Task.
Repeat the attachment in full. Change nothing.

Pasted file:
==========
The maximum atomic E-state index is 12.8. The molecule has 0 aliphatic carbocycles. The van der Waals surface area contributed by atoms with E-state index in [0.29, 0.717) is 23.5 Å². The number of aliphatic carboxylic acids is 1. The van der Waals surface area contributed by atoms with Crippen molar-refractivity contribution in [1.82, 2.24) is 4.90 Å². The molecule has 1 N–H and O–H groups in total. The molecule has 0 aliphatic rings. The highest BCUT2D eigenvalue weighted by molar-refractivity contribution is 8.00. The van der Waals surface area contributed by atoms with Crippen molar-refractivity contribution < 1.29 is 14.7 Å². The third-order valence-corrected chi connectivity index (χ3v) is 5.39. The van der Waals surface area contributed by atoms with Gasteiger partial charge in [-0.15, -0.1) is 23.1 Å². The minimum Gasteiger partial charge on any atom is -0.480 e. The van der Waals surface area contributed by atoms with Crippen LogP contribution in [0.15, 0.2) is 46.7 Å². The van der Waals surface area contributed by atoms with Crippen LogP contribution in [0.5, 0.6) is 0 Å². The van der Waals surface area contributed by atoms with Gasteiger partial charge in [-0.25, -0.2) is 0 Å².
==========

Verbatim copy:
The maximum atomic E-state index is 12.8. The molecule has 0 aliphatic carbocycles. The van der Waals surface area contributed by atoms with E-state index in [0.29, 0.717) is 23.5 Å². The number of aliphatic carboxylic acids is 1. The van der Waals surface area contributed by atoms with Crippen molar-refractivity contribution in [1.82, 2.24) is 4.90 Å². The molecule has 1 N–H and O–H groups in total. The molecule has 0 aliphatic rings. The highest BCUT2D eigenvalue weighted by molar-refractivity contribution is 8.00. The van der Waals surface area contributed by atoms with Crippen molar-refractivity contribution < 1.29 is 14.7 Å². The third-order valence-corrected chi connectivity index (χ3v) is 5.39. The van der Waals surface area contributed by atoms with Gasteiger partial charge in [-0.15, -0.1) is 23.1 Å². The minimum Gasteiger partial charge on any atom is -0.480 e. The van der Waals surface area contributed by atoms with Crippen LogP contribution in [0.15, 0.2) is 46.7 Å². The van der Waals surface area contributed by atoms with Crippen LogP contribution in [0.5, 0.6) is 0 Å². The van der Waals surface area contributed by atoms with Gasteiger partial charge in [-0.25, -0.2) is 0 Å².